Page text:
Depth maps may be processed in order to segment, identify, and localize objects and their components in the scene. In particular, descriptors (e.g., so-called "features," as will be discussed in further detail below) may be extracted from the depth map based on the depth values of the pixels in a plurality of patches (i.e., areas) distributed in respective positions over objects in the scene that are trying to be identified (e.g., a human hand). Identification of humanoid forms (i.e., 3D shapes whose structure resembles that of parts of a human being) in a depth map, and the exact poses of these parts, which may change from frame to frame, may be used as a means for controlling computer applications.
In Apple's patent FIG. 1A below we're able to see an exemplary sample pixel pairs used to compute depth difference features from a depth map; FIG. 1B illustrates exemplary sample pixel pairs used to compute depth difference features from a depth map, in accordance with some embodiments.
In Apple's patent FIG. 5 noted above we're able to see an exemplary process for performing three dimensional hand tracking using depth sequences.
Apple's invention covers various systems, methods and program storage devices are disclosed, which provide instructions to cause one or more cameras and/or processing units to perform three-dimensional hand tracking using depth sequences.
The techniques disclosed in granted patent are applicable to any number of electronic devices with cameras and displays, such as: digital cameras, digital video cameras, mobile phones, personal data assistants (PDAs), portable music players, monitors, as well as desktop, laptop, and tablet computer displays.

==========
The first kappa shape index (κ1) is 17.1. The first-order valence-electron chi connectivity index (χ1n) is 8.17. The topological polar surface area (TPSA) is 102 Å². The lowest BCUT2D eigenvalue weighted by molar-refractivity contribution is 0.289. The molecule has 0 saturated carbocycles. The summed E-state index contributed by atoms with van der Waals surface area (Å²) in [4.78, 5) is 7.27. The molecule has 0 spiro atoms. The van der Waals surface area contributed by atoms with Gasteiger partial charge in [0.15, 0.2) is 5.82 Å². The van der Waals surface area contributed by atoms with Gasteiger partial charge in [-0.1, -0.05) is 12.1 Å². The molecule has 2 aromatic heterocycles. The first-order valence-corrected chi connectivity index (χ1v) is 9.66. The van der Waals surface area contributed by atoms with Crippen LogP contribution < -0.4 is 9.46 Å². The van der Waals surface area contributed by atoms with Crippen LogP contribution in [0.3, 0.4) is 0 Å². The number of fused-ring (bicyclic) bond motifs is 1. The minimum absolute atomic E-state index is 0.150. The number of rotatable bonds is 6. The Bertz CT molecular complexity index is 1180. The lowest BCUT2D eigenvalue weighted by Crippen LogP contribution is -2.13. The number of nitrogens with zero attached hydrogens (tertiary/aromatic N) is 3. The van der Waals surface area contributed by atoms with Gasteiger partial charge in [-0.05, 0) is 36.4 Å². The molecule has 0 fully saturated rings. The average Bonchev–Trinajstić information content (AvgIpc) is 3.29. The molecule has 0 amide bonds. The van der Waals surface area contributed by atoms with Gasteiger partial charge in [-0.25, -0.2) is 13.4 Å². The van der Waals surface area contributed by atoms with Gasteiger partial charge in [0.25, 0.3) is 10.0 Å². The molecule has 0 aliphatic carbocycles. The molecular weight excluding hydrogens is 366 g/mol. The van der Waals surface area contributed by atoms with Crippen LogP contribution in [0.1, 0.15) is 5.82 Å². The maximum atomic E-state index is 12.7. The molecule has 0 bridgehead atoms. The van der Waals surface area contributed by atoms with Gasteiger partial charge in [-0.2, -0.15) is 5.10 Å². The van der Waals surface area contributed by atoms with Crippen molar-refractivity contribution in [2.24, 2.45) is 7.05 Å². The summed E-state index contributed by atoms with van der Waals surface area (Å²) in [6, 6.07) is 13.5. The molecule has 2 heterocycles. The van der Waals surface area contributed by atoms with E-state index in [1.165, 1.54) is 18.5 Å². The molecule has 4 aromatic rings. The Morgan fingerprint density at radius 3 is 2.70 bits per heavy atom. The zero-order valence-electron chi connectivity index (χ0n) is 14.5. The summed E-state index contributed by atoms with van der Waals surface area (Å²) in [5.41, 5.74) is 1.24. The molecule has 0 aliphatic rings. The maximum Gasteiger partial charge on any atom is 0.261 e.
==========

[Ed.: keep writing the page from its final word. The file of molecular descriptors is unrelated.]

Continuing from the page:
Three dimensional hand tracking has many applications for the Human-computer Interaction (HCI) of the future. Many applications, e.g., touchless drawing, user interaction control, and sign language interaction, may benefit from the introduction of a robust hand tracking application that is able to find and track the three-dimensional location of hands throughout images in a video stream, as well as retain the identification (ID) of particular hands within the scene if there are multiple hands.
More detailed applications of hand trackers, such as pose and gesture detections (e.g., by analyzing the positions of individual fingers on a hand) are also possible, but are not discussed in greater detail in this patent.
Apple's granted patent 9,811,721 was originally filed in Q2 2015 and published today by the US Patent and Trademark Office.
The Remaining Patents granted to Apple Today
Patently Apple presents only a brief summary of granted patents with associated graphics for journalistic news purposes as each Granted Patent is revealed by the U.S. Patent & Trademark Office. Readers are cautioned that the full text of any Granted Patent should be read in its entirety for full details. About Making Comments on our Site: Patently Apple reserves the right to post, dismiss or edit any comments. Those using abusive language or behavior will result in being blacklisted on Disqus.